BBR 265 | Sales Mindset

Sales Mindset: If we're not growing, we're dying because time passes by.

For me, it was being an action taker. The more I read that vision, the more I would make sure every day I was taking that action. I do find though we do get caught in cycles, so I made a decision. Here it is now, and I had gotten myself into a cycle of consuming a bit too much information. Yes, I was acting but I was getting myself all confused. I was going through a major transition in my life, so I decided, “Until I reach a certain goal, I'm not reading one more book. I’m not listening to one more audio book.” I've done none of that since Christmas, so it's all action for me. I feel like I know enough at this point to take the next step. I'm not going to consume anything else until I take that next step. I challenge people to do that because everything that you need is already in your head, believe it or not.

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If you've thought about guesting yourself but haven't been sure how to go about doing it or haven't known who to contact, I'd love to hear from you or maybe you have been podcast guesting yourself, but you haven't yet seen the results that you had hoped for. That is super common, so don't feel bad about it, but please reach out and let me know. I may be able to help you grow exponentially through podcast guesting opportunities. You can learn more by reaching out to me at Support@InterviewsThatConvert.com or give me a call at 289-272-0374. Let's find out how I can help you grow your business through podcast guesting. Looking forward to hearing from you soon and now back to the program.

In this information and coaching and consulting industry, people give credit but people pat you on the back for how many books you read and how many things you know. Sometimes I don't want to talk to people or deal with people. I take breaks from social media because I feel so exhausted by all the expectations and I'm like, “These aren't my expectations.” I used to get caught up in that trap of trying to impress. Not intentionally, it wasn't in my brain that I was like, “I want to impress these people.” I never thought that, but what I did realize was that I would be on this constant creating content and staying relevant and all these things you're told you have to do.

The funny thing is I'm a marketing strategist and I'm a genius at it. My whole message to people is you’ve got to figure out what's best for you and then we double down on it. We go deep on it and yet at the same time, I was still falling into the trap of doing the opposite of what I know to be true just allowing all those messages in. Do you ever feel, or have you ever felt during this time that you've taken this break guilty or maybe people are going to think you're not up to speed or maybe you think, “Maybe I should get up to speed with something?”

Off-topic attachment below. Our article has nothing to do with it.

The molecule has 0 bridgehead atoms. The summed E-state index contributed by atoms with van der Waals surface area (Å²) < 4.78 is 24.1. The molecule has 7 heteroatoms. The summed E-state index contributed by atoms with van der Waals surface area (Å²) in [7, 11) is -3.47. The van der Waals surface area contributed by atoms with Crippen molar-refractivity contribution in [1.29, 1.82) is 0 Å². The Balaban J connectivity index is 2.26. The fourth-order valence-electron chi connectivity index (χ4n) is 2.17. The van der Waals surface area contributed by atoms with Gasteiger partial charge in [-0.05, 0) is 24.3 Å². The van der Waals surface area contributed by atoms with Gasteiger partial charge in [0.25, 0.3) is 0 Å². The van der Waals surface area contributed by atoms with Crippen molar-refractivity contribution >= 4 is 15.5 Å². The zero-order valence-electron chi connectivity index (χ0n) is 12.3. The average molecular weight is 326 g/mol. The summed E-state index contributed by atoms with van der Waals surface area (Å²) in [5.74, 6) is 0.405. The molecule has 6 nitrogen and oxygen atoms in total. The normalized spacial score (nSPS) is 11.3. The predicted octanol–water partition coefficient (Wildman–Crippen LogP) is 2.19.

I've zeroed in on Chris Spurvey’s unique ability and I am extremely confident in my own skin. I wasn't always that way, but I've hit that point. I've zeroed in on the fact that what I'm good at is I have a genuine aspect of my personality that comes true and when I'm talking to people. I feel like right now, I'm not in a headspace at all of the need to impress. Unconsciously, I know exactly what you're saying. It's not something any of us probably say, “I need to go out there and impress somebody,” but we are highly influenced by how we've grown over the years. I became associated. My personality became associated with excelling and doing well, and I just fed off that energy. Now, I would argue I've tried very hard to disassociate myself with anybody else's input. I'm just being me and just being very happy in my own skin. It's been a work in progress, but I feel like I'm there. We all work through in cycles. We hit the ceiling and then we might retract a little bit and so on. I'm sure the best people in the world, that's the exact same thing that's happening for them. Right now, no, I don't feel the need to go out and consume a whole pile of information because I might feel like I'm behind. I'm very confident in my own skin right now and it's a genuine confidence.

[Tweet "A vision is something that's written as though you already have one of these you want in your future. @ChrisSpurvey @NiczTheName"]

With all the different areas of your business and your interests, what lights you up the most right now? I know things change all the time, but in terms of what are you most enjoying about where you're at right now?

If anyone reads my book, I highly encourage them to just go on my website. They can buy my book for a penny plus $8 shipping. I'm a big believer in the idea of always having a vision for the next version of your life. I jokingly call myself Chris Spurvey 7.0. What it comes down to is by always growing and stretching and challenging ourselves through the writing of a vision for our future, we're going to be always growing and expanding. I heard one time that if we're not growing, we're dying because time passes by. What excites me since I've left KPMG, I've built a stable group of consulting clients and these are medium-size businesses, small, medium businesses, and I'm working with the entrepreneur on a daily basis. I'm very busy doing that.